Currency Market Analysis
Jan 30, 2020 | Currency Market Analysis
Safe havens and sterling all shot higher, tugging the U.S. dollar below two-month peaks. The yen and Swiss franc rose but sterling was the session star after the Bank of England left borrowing rates unchanged, wrongfooting half the market. Deepening concerns about China’s virus with both fatalities and inflections rising spurred a flight to safety, sending U.S. Treasury yields to fresh multimonth lows. The euro rebounded from two-month lows while commodity currencies tumbled. The loonie and kiwi hit seven-week lows with the Aussie flirting with a three-month bottom. The coronavirus is likely to disrupt Chinese first quarter growth and spell renewed weakness for global growth, potentially derailing nascent signs of stabilization. The Fed this week left interest rates unchanged but flagged concern about the virus impacting U.S. growth, a cautionary stance that increased the likelihood of a dollar-negative rate cut this year. Next up: A report today on U.S. fourth quarter growth.
The U.S. dollar lost ground after data showed the American economy grew at a steady rate of 2.1% during the fourth quarter but growth for all of 2019 proved the slowest (2.3%) in three years. The Fed injected more caution than air into the dollar’s sails after it left interest rates unchanged but flagged China’s virus as a significant concern. The market used the Fed’s caution to pull forward expectations of a rate cut a bit earlier during the second half of the year.
Canada’s dollar slipped to fresh seven-week lows amid virus-induced risk aversion and oil slumping more than 2% to below $52. Worries about a further slowing in China’s already moderating economy are taking a toll on a wide range of commodity assets, including the loonie. Meanwhile, loonie bulls are treading carefully ahead of Friday’s monthly growth data. To help snap the loonie’s weekly losing streak, it would help if November GDP allays concerns about a slowing economy.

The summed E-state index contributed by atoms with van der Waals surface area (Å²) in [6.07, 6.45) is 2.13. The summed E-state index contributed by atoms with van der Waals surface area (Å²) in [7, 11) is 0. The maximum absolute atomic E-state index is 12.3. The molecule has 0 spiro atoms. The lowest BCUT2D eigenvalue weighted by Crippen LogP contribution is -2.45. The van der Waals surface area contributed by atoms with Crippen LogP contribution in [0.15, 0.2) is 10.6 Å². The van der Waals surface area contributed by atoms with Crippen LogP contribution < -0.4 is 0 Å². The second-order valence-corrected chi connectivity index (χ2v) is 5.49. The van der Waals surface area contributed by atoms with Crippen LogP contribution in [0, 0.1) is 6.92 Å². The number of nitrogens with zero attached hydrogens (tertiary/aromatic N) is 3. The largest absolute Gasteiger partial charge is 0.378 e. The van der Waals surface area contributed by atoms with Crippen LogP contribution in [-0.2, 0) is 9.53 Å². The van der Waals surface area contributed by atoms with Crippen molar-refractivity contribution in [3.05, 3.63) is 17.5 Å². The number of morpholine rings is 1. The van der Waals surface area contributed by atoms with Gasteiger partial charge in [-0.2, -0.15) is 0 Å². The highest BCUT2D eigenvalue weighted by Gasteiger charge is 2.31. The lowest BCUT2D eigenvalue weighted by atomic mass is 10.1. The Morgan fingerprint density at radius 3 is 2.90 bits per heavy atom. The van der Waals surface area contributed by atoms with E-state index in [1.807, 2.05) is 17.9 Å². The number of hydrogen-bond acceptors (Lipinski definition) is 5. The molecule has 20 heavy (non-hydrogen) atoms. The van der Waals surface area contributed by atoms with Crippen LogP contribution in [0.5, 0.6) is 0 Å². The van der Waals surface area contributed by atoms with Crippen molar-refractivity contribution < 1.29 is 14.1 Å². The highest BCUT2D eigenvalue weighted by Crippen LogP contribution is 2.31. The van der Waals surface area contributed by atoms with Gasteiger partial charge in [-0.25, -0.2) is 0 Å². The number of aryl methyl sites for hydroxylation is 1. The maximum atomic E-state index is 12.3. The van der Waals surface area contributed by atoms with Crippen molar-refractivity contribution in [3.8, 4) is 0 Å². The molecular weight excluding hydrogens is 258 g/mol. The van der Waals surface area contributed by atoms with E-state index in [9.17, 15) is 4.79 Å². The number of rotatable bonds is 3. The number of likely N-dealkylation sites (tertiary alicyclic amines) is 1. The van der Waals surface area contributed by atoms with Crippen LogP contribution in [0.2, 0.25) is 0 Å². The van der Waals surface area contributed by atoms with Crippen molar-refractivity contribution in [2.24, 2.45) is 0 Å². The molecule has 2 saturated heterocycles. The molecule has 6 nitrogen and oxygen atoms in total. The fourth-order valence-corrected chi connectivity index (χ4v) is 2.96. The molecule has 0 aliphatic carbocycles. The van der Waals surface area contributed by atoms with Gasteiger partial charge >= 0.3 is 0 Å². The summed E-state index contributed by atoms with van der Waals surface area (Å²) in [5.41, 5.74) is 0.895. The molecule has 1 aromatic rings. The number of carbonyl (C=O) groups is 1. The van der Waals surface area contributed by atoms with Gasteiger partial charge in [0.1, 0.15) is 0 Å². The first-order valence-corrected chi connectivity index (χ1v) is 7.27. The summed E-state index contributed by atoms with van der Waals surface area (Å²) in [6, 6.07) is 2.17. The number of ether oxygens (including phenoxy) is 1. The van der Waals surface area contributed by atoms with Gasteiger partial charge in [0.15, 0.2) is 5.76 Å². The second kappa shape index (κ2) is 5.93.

Sterling ascended after the Bank of England left policy unchanged, a decision that wrongfooted half the market. The 7-2 vote in favor of no change from 0.75% was less dovish than forecasts of a 6-3 count. While less dovish, the BOE was far from hawkish as it downgraded its outlook for growth and now expects the economy to flatline during the final quarter of 2019. The BOE appears to be buying time as it assesses coming data and allows for a leadership change to Andrew Bailey in March.
The euro rebounded from two-month lows after a cautious Fed put a crack in the dollar’s foundation. The Fed sketched a steady outlook for lending rates. But the Fed took seriously the potential threat that the coronavirus poses to both China and global growth. Consequently, the risk of a Fed rate cut over the latter half of the year increased. The euro also received a lift from euro zone economic sentiment brightening more than expected n January.
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